How to Get Your Voice Heard

The Real Deal

Without the real deal, the policy making process can miss the mark.

Every bill in the Nebraska Unicameral has a public hearing. This tradition is baked into the process and (most) Senators attend all hearings, listen to hours of testimony, and ask thoughtful questions.

You will almost always hear a thank you to the mother who shared her story through tears in the Health and Human Services Hearing, an acknowledgement to the correctional officer who came before Judiciary to tell his story from the day-to-day grind, and a thoughtful question or two proposed to the well prepped high school student who went before the Education Committee. These are small, but not trivial things. They are part of what makes the Unicameral tick.

Every. Person. Has. A. Chance. To. Be. Heard.

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Controlled Chaos and Medicaid Expansion

Controlled Chaos

Session is in full swing. While the consistency of the public hearing schedule and the daily agenda is ever-present, variety is in store as the Capitol is a buzz every day with different interests, press conferences, and lunch and learns.

Press Round Up

Don Walton’s write up offers a quick synopsis of an array of political topics including filibusters, Ben Sasse’s Twitter account, and the latest in the “Governor greeting the President” controversy.

On the topic of filibusters – here are a two articles for you to catch up on the gun debate set to resume Monday January 25th: Lincoln Journal Star and Omaha World Herald.

Learn more about Nebraska’s Department of Health and Human Services testifying against a coalition member priority LB 690, the bill that would remove the barrier for individuals with drug felonies to access SNAP benefits.

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Calendar, Agenda, and Voting

Full Steam Ahead

Let’s talk about the ever changing, highly anticipated, strategically ordered, and occasionally loathed daily “agenda”. It can be found a few different ways on the legislature’s website. Your best bet is probably visiting the calendar page.

The Speaker sets the agenda and the agenda in turn sets the pace for the day/week. Staffers and seasoned advocates can look at the order of bills and gauge the flow of the day. Nebraskans make the decision whether to drive to Lincoln from Omaha, Grand Island and beyond based on the agenda. It’s a big deal.

The next day’s agenda is not only a hot topic, but there is a whole current of whispers throughout the Capitol building about when certain controversial bills may be scheduled on a future agenda. You might be thinking, that is a lot of attention for what amounts to a simple schedule, but entire legislative packages have lived or died based on their placement on the fluid document. Watch for much discussion later about when T-HIP (Medicaid Expansion) and other Coalition member priorities are scheduled.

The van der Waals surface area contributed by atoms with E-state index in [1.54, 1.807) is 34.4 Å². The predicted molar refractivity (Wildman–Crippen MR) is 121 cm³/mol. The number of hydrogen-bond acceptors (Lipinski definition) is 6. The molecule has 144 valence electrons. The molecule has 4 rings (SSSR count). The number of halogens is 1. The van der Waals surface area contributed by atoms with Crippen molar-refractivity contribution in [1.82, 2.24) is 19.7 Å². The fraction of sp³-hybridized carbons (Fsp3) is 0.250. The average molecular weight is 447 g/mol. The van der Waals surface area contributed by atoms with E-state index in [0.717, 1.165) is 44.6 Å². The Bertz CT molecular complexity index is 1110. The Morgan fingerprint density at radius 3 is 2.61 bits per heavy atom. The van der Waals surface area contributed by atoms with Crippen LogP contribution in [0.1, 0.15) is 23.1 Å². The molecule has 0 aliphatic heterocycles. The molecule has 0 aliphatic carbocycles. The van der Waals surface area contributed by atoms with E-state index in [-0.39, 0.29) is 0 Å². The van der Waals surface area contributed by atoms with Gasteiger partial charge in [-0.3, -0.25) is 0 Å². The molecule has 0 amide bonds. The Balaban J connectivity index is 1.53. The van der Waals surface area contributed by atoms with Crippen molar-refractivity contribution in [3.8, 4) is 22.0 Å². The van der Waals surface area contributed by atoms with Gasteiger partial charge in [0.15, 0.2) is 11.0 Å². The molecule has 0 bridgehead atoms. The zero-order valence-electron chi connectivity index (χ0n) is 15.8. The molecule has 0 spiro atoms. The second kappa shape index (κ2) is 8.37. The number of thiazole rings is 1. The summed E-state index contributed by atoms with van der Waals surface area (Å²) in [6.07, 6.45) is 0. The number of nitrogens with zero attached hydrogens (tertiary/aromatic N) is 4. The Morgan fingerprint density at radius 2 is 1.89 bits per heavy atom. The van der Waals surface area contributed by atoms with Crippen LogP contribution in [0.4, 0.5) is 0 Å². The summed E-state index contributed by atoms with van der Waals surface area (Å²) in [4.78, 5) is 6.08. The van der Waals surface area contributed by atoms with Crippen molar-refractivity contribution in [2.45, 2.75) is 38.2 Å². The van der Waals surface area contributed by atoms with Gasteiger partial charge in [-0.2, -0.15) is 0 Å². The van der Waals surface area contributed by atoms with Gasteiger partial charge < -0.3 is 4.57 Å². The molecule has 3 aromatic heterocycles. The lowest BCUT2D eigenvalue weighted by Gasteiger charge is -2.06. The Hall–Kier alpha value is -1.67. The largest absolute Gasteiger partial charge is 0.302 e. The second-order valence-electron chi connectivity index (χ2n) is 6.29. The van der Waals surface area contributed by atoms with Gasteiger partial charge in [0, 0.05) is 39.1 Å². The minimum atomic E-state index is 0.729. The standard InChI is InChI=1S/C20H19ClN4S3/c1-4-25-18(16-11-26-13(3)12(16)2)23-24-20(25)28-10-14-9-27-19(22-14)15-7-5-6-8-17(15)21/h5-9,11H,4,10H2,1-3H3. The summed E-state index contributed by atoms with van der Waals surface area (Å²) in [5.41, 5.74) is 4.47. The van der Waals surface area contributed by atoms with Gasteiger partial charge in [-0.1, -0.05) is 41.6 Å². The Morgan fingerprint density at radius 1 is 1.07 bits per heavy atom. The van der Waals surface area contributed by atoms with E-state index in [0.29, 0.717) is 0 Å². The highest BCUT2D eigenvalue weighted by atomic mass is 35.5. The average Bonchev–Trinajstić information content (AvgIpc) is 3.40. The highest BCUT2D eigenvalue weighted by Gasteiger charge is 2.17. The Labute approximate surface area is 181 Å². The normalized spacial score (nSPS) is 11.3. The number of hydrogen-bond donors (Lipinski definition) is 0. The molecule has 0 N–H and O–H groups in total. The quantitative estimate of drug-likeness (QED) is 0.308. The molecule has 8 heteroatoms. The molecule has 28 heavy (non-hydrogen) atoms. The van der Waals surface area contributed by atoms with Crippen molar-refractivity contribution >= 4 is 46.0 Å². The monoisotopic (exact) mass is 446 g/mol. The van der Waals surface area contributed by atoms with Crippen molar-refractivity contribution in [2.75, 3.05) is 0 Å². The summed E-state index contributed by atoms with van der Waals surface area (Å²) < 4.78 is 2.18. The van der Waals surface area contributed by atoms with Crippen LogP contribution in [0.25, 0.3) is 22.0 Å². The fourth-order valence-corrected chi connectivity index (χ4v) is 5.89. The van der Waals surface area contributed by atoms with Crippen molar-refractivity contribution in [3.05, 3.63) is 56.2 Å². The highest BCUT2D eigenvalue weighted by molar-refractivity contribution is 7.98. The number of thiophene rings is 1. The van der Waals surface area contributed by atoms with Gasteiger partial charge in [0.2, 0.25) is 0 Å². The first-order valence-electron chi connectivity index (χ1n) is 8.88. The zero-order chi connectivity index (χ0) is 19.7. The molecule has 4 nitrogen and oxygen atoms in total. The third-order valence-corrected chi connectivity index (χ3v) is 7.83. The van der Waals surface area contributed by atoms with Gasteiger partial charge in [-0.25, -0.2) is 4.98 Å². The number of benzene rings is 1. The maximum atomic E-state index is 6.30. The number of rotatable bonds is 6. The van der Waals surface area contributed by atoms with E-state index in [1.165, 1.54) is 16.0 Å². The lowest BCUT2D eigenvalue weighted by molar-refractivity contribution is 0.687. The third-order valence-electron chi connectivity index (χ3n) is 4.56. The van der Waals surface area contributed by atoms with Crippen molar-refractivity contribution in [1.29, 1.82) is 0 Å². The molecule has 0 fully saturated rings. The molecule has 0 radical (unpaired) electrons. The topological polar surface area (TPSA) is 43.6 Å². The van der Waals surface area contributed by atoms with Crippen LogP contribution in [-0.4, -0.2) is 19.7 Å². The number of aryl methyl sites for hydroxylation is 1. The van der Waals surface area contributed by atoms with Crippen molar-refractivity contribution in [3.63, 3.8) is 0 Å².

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Possible Focus Areas

Big Picture

At our core, when we each envision poverty, we are grounded in our own perception of what it can look like in everyday life. When you work on policy change – we do not lose the image of an individual person or child – rather we look at the system and ask ourselves what can be done to change the picture.

The volunteer at the food bank, the philanthropist, the policy advocate, and the family struggling to put food on the table are all change agents. Your work is ongoing and this, my friends, is only the beginning of the 2016 Legislative Session.

Let’s see what you can do…

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Understanding the Legislature

The 104th Legislature, 2nd Session begins this week!

There are some certainties that Coalition for a Strong Nebraska members can count on during these first 10 days of bill introduction. The Unicameral will see legislation introduced that would fight poverty, legislation introduced that would foster the growth of poverty, and legislation introduced that simply forgets poverty exists in Nebraska. Look here for updates in all three categories (as prioritized by the Coalition) in the months ahead.

While tax policy, medicaid, education, and prison reform have been widely cited as key issues this session, addressing the $132 million dollar projected budget shortfall will be a priority looming over these and all policy discussions.

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